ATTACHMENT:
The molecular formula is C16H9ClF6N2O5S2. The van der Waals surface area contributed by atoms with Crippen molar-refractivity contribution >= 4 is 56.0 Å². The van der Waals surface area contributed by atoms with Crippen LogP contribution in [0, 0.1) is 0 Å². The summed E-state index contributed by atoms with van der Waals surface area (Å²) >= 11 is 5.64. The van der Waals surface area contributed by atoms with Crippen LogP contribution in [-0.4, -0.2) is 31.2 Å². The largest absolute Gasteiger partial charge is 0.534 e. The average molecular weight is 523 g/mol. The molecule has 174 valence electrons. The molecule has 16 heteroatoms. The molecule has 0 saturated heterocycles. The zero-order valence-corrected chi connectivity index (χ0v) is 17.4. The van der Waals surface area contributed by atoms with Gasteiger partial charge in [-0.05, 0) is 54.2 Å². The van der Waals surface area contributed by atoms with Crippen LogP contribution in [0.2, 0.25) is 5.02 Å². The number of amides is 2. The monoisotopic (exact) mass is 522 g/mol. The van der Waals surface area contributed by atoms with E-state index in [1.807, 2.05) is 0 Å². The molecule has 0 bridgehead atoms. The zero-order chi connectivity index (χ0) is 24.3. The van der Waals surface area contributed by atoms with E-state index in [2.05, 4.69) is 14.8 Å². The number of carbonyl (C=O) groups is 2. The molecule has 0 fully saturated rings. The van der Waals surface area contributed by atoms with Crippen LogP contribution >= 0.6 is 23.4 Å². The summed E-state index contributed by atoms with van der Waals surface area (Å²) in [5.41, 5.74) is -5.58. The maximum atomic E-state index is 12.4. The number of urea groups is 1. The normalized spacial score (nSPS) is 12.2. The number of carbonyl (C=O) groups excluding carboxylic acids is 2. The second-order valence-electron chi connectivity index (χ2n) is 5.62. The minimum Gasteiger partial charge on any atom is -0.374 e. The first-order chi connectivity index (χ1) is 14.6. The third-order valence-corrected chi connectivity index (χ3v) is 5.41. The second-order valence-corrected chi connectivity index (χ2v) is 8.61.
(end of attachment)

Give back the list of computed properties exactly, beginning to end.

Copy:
The molecular formula is C16H9ClF6N2O5S2. The van der Waals surface area contributed by atoms with Crippen molar-refractivity contribution >= 4 is 56.0 Å². The van der Waals surface area contributed by atoms with Crippen LogP contribution in [0, 0.1) is 0 Å². The summed E-state index contributed by atoms with van der Waals surface area (Å²) >= 11 is 5.64. The van der Waals surface area contributed by atoms with Crippen LogP contribution in [-0.4, -0.2) is 31.2 Å². The largest absolute Gasteiger partial charge is 0.534 e. The average molecular weight is 523 g/mol. The molecule has 174 valence electrons. The molecule has 16 heteroatoms. The molecule has 0 saturated heterocycles. The zero-order valence-corrected chi connectivity index (χ0v) is 17.4. The van der Waals surface area contributed by atoms with Gasteiger partial charge in [-0.05, 0) is 54.2 Å². The van der Waals surface area contributed by atoms with Crippen LogP contribution in [0.2, 0.25) is 5.02 Å². The number of amides is 2. The monoisotopic (exact) mass is 522 g/mol. The van der Waals surface area contributed by atoms with E-state index in [1.807, 2.05) is 0 Å². The molecule has 0 bridgehead atoms. The zero-order chi connectivity index (χ0) is 24.3. The van der Waals surface area contributed by atoms with E-state index in [2.05, 4.69) is 14.8 Å². The number of carbonyl (C=O) groups is 2. The molecule has 0 fully saturated rings. The van der Waals surface area contributed by atoms with Crippen LogP contribution >= 0.6 is 23.4 Å². The summed E-state index contributed by atoms with van der Waals surface area (Å²) in [5.41, 5.74) is -5.58. The maximum atomic E-state index is 12.4. The number of urea groups is 1. The normalized spacial score (nSPS) is 12.2. The number of carbonyl (C=O) groups excluding carboxylic acids is 2. The second-order valence-electron chi connectivity index (χ2n) is 5.62. The minimum Gasteiger partial charge on any atom is -0.374 e. The first-order chi connectivity index (χ1) is 14.6. The third-order valence-corrected chi connectivity index (χ3v) is 5.41. The second-order valence-corrected chi connectivity index (χ2v) is 8.61.